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Summary Article: Gerhard, Roberto from The Hutchinson Unabridged Encyclopedia with Atlas and Weather Guide

Spanish-born British composer. He studied with Enrique Granados and Arnold Schoenberg and settled in England in 1939, where he composed twelve-tone works in Spanish style. He composed the Symphony No. 1 (1952–55), followed by three more symphonies and chamber music incorporating advanced techniques.

His achievement was to unite atonal methods with the colours and rhythms of his native Spain; some of his later music, notably the Third Symphony (Collages, 1960) allows some avant-garde techniques. His opera The Duenna (1945–47) received its British premiere in 1992 (it was premiered in Wiesbaden, Germany, in 1957).

Gerhard was born in Valls, near Barcelona. Although a choirboy and a tentative pianist and composer from an early age, he began serious music studies late, owing to parental opposition. He studied piano with Granados and composition with Carlos Pedrell at Barcelona 1915–22 and then composition with Schoenberg in Vienna, Austria, 1923–28. He taught at Barcelona 1929–38, was in charge of the music department of the Catalan Library, for which he edited music by 18th-century Catalan composers, translated various music treatises into Spanish, and contributed to the literary weekly Mirador. Pedrell introduced him as a composer and he began to make his way in Spain and Latin America.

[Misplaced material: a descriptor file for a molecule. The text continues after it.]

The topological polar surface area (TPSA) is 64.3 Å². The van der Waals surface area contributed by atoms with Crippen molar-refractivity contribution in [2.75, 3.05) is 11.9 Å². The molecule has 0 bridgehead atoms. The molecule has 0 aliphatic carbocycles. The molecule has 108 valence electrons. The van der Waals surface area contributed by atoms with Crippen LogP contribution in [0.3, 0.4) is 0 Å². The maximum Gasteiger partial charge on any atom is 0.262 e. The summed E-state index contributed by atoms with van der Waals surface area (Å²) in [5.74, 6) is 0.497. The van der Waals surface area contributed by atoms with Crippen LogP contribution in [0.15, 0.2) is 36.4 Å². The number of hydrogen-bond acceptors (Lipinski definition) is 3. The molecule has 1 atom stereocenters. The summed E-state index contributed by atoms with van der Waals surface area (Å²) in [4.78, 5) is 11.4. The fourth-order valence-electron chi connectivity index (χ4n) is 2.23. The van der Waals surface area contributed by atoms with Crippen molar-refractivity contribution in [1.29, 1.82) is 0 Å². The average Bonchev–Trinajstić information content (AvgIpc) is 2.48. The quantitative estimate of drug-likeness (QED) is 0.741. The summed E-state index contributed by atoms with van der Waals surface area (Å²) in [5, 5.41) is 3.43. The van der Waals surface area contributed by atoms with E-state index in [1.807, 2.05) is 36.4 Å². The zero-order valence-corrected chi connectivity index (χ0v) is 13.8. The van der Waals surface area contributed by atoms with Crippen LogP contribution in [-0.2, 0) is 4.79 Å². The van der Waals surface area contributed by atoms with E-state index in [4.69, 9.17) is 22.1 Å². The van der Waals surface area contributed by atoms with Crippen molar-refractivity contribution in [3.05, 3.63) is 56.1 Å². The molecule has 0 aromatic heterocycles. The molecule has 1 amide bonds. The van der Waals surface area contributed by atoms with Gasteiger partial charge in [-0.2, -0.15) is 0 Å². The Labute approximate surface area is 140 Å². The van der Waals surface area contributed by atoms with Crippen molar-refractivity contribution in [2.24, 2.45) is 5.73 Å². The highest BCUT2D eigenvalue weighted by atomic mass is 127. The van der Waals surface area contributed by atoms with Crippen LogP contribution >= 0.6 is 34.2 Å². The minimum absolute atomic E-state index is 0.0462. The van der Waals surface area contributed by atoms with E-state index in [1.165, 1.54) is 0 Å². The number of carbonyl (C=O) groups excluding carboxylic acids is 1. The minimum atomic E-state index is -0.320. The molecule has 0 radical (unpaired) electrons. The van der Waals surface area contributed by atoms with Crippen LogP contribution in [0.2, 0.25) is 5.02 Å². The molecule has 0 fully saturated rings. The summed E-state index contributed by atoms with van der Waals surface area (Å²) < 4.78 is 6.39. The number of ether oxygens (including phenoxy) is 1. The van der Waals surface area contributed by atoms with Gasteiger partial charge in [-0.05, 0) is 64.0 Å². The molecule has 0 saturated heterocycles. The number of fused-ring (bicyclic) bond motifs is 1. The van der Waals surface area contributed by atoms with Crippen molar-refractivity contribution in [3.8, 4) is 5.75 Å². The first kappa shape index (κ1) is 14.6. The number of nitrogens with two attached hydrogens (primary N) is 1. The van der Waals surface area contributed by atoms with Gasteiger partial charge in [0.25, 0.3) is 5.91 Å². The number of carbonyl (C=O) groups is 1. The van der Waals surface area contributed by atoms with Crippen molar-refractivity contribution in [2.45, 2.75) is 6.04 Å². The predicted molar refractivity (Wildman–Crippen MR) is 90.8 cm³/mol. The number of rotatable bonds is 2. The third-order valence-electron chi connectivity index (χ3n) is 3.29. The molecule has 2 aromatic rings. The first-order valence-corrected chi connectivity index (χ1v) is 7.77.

He settled in England after the Spanish Civil War in 1938, and lived in Cambridge, first on a research studentship at King's College, then for the rest of his life off his compositions, which included occasional, radio, and film music as well as more substantial works.

WorksStage opera The Duenna (after Sheridan, 1945–47); ballets Ariel (1934), Soirées de Barcelone (1938), Alegrias (1942), Pandora (1944), Don Quixote (after Cervantes; 1950).

OratorioThe Plague (after Camus, 1964).

Music for radio playsCristóbal Colón (1943) and Adventures of Don Quixote (Eric Linklater after Cervantes, 1952).

Orchestral violin concerto (1943), four symphonies (1952–67, no. 3 Collages for orchestra and magnetic tape, 1960), Hymnody for 11 players (1963), concerto for orchestra (1965), Epithalamion for orchestra (1966).

VocalCancionero de Pedrell, Serranillas, and Cançons i Arietes for voice and orchestra; cantata for solo voices, chorus, and orchestra; song cycle L'infantament meravellós de Shaharazada (1917), and other songs.

ChamberConcert for Eight, nonet (1956), two string quartets (1955, 1962), piano trio (1918), wind quintet, Gemini for violin and piano.

Other various arrangements of old Spanish music.

© RM, 2016. All rights reserved.

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